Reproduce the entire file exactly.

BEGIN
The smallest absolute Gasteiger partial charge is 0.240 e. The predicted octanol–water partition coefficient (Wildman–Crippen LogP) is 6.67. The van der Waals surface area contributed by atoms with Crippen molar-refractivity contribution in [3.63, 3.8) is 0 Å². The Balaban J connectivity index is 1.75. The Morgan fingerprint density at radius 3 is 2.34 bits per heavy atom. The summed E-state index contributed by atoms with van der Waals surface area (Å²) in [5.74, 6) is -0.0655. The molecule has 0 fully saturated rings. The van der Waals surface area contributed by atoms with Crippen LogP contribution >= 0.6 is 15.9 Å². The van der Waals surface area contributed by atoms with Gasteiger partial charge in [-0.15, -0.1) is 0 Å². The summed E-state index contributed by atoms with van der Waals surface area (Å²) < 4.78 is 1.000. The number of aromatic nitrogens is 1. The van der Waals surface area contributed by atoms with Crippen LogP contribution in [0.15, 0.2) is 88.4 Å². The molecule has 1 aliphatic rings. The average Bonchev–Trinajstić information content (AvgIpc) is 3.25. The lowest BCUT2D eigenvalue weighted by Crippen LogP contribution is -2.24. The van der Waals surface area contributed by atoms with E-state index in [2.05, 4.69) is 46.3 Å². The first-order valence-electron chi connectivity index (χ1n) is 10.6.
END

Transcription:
The smallest absolute Gasteiger partial charge is 0.240 e. The predicted octanol–water partition coefficient (Wildman–Crippen LogP) is 6.67. The van der Waals surface area contributed by atoms with Crippen molar-refractivity contribution in [3.63, 3.8) is 0 Å². The Balaban J connectivity index is 1.75. The Morgan fingerprint density at radius 3 is 2.34 bits per heavy atom. The summed E-state index contributed by atoms with van der Waals surface area (Å²) in [5.74, 6) is -0.0655. The molecule has 0 fully saturated rings. The van der Waals surface area contributed by atoms with Crippen LogP contribution >= 0.6 is 15.9 Å². The van der Waals surface area contributed by atoms with Gasteiger partial charge in [-0.15, -0.1) is 0 Å². The summed E-state index contributed by atoms with van der Waals surface area (Å²) < 4.78 is 1.000. The number of aromatic nitrogens is 1. The van der Waals surface area contributed by atoms with Crippen LogP contribution in [0.15, 0.2) is 88.4 Å². The molecule has 1 aliphatic rings. The average Bonchev–Trinajstić information content (AvgIpc) is 3.25. The lowest BCUT2D eigenvalue weighted by Crippen LogP contribution is -2.24. The van der Waals surface area contributed by atoms with E-state index in [2.05, 4.69) is 46.3 Å². The first-order valence-electron chi connectivity index (χ1n) is 10.6.